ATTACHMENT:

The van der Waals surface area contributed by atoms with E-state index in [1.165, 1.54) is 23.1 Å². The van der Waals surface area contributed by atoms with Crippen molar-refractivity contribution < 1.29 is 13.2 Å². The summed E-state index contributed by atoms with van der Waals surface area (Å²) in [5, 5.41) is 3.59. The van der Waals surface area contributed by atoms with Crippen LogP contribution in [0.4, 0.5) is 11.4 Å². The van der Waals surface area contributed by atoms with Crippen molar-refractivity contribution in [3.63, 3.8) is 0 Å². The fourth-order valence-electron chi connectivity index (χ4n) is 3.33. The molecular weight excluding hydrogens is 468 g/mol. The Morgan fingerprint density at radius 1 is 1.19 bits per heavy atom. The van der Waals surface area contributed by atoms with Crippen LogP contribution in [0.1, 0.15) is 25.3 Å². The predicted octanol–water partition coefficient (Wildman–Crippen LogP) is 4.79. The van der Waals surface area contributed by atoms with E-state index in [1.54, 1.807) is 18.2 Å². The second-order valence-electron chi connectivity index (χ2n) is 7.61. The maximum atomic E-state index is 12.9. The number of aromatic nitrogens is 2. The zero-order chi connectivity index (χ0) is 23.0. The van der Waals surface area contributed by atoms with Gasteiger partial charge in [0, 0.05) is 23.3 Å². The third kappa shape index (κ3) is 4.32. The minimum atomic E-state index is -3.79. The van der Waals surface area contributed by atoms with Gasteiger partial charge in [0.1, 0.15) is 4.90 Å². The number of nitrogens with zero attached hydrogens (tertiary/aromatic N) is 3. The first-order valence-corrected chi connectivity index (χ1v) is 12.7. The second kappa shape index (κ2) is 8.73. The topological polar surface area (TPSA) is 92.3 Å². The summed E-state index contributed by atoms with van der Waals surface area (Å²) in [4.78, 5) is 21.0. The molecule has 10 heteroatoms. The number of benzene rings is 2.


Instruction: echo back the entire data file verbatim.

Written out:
The van der Waals surface area contributed by atoms with E-state index in [1.165, 1.54) is 23.1 Å². The van der Waals surface area contributed by atoms with Crippen molar-refractivity contribution < 1.29 is 13.2 Å². The summed E-state index contributed by atoms with van der Waals surface area (Å²) in [5, 5.41) is 3.59. The van der Waals surface area contributed by atoms with Crippen LogP contribution in [0.4, 0.5) is 11.4 Å². The van der Waals surface area contributed by atoms with Crippen molar-refractivity contribution in [3.63, 3.8) is 0 Å². The fourth-order valence-electron chi connectivity index (χ4n) is 3.33. The molecular weight excluding hydrogens is 468 g/mol. The Morgan fingerprint density at radius 1 is 1.19 bits per heavy atom. The van der Waals surface area contributed by atoms with Crippen LogP contribution in [0.1, 0.15) is 25.3 Å². The predicted octanol–water partition coefficient (Wildman–Crippen LogP) is 4.79. The van der Waals surface area contributed by atoms with E-state index in [1.54, 1.807) is 18.2 Å². The second-order valence-electron chi connectivity index (χ2n) is 7.61. The maximum atomic E-state index is 12.9. The number of aromatic nitrogens is 2. The zero-order chi connectivity index (χ0) is 23.0. The van der Waals surface area contributed by atoms with Gasteiger partial charge in [0, 0.05) is 23.3 Å². The third kappa shape index (κ3) is 4.32. The minimum atomic E-state index is -3.79. The van der Waals surface area contributed by atoms with Gasteiger partial charge in [0.1, 0.15) is 4.90 Å². The number of nitrogens with zero attached hydrogens (tertiary/aromatic N) is 3. The first-order valence-corrected chi connectivity index (χ1v) is 12.7. The second kappa shape index (κ2) is 8.73. The topological polar surface area (TPSA) is 92.3 Å². The summed E-state index contributed by atoms with van der Waals surface area (Å²) in [4.78, 5) is 21.0. The molecule has 10 heteroatoms. The number of benzene rings is 2.